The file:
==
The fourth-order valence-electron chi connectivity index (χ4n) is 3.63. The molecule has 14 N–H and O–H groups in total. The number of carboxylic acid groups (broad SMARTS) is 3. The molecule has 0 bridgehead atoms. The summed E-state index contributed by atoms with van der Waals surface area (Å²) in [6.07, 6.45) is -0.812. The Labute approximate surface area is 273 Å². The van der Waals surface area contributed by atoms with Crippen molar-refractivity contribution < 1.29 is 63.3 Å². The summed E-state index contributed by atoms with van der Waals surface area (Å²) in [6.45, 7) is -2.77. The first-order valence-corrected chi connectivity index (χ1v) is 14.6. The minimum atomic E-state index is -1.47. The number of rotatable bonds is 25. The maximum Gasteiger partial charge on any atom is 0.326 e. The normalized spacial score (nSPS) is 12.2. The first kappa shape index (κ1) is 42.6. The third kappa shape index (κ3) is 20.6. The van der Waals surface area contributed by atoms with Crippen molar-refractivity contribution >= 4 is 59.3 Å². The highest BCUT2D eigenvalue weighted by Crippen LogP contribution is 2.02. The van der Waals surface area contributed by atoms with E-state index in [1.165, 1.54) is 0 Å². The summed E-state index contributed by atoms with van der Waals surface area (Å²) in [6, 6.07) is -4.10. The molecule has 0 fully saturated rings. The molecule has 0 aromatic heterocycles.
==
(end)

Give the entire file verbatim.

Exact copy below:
The fourth-order valence-electron chi connectivity index (χ4n) is 3.63. The molecule has 14 N–H and O–H groups in total. The number of carboxylic acid groups (broad SMARTS) is 3. The molecule has 0 bridgehead atoms. The summed E-state index contributed by atoms with van der Waals surface area (Å²) in [6.07, 6.45) is -0.812. The Labute approximate surface area is 273 Å². The van der Waals surface area contributed by atoms with Crippen molar-refractivity contribution < 1.29 is 63.3 Å². The summed E-state index contributed by atoms with van der Waals surface area (Å²) in [6.45, 7) is -2.77. The first-order valence-corrected chi connectivity index (χ1v) is 14.6. The minimum atomic E-state index is -1.47. The number of rotatable bonds is 25. The maximum Gasteiger partial charge on any atom is 0.326 e. The normalized spacial score (nSPS) is 12.2. The first kappa shape index (κ1) is 42.6. The third kappa shape index (κ3) is 20.6. The van der Waals surface area contributed by atoms with Crippen molar-refractivity contribution >= 4 is 59.3 Å². The highest BCUT2D eigenvalue weighted by Crippen LogP contribution is 2.02. The van der Waals surface area contributed by atoms with E-state index in [1.165, 1.54) is 0 Å². The summed E-state index contributed by atoms with van der Waals surface area (Å²) in [6, 6.07) is -4.10. The molecule has 0 fully saturated rings. The molecule has 0 aromatic heterocycles.